Every year I update this long-running XLS for this increasingly anachronistic relic of tracking Opening Day Starter honors for teams.  But it does make for some good trivia questions.

After this year’s opening day (including the two-day series in Japan), here’s some interesting stats related to Opening Day Starts from around the league:

  • Most Opening Day Starts, Active Leaders:
    • Justin Verlander makes his 11th and he seems well suited to increase that total given current form and new contract.
    • 11 ties him with both CC Sabathia and Felix Hernandez for the most active, neither of whom seem like they’ll get another shot to extend their totals.
    • Next closest are three tied with 8 each: Jon LesterClayton Kershaw and James Shields.  Lester’s is active, Kershaw’s should continue, while Shields remains unsigned for 2019 and seems unlikely to get another shot.
  • Current Leading Consecutive streak:
    • Julio Teheran with 6, which is pretty amazing because there was talk of him not even making the team with all the pitching depth Atlanta has.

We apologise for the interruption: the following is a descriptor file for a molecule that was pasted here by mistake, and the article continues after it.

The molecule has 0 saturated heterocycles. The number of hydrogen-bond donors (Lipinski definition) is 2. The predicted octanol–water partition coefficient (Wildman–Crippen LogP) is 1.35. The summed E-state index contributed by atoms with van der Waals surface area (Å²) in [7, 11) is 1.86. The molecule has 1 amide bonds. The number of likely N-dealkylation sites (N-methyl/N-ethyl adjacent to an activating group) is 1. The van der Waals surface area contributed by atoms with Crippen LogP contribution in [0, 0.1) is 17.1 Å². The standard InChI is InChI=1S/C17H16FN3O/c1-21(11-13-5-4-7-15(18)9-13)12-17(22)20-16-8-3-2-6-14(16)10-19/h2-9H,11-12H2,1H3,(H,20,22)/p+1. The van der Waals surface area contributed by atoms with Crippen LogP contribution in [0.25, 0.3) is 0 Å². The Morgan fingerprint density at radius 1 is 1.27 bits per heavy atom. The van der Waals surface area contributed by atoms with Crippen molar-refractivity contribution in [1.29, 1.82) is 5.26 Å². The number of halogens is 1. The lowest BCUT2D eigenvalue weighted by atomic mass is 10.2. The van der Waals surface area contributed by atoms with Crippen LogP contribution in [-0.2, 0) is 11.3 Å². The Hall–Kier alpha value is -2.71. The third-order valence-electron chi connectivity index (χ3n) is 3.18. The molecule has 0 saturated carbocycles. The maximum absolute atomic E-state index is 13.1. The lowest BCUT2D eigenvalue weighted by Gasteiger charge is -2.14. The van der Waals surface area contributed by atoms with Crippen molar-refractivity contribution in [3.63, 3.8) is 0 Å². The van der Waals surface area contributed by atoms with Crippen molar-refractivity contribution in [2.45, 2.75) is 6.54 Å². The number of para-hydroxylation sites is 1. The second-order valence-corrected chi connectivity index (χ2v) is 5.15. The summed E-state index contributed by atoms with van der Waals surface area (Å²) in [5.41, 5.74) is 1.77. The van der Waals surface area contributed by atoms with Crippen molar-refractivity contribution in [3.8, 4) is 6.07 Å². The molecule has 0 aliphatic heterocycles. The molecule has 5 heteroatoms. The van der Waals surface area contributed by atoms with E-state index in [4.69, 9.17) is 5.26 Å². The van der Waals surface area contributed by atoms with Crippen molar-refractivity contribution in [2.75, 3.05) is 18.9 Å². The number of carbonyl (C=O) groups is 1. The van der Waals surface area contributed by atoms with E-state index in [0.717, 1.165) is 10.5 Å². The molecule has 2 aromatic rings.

• Next closest is Corey Kluber with 5.
    • Nobody else really is close.  Lester has 3 straight for the Cubs, to add to his total of 8 between Boston and Chicago.
  • Consecutive streaks ended in 2019:
    • Felix Hernandez has his streak of 10 starts broken, and he wasn’t happy about it.
    • Kershaw had his streak of 8 broken thanks to the spring training injury.
    • Chris Archer has his streak of 4 broken thanks to a mid-season 2018 trade.
  • Number of first-time Opening Day Starters in 2019: 14.
    • deGrom, Castillo, Taillon, Mikolas, Freeland, Ryu, Lauer, Snell, Rodon, Keller, Berrios, Fiers, Gonzales, Minor
    • I’d say half of these are rewards for excellent 2018 seasons (deGrom, Taillon, Mikolas, Freelan, Snell for sure, perhaps also Berrios), some are covering for obvious candidates who are injured (Ryu), while the rest mostly play for tanking teams who have little better choice than to name a starter for opening day (Castillo, Lauer, Rodon, Keller, Fiers, Gonzales and Minor).
    • This is the highest number of first-time opening day starters in my decade of tracking this.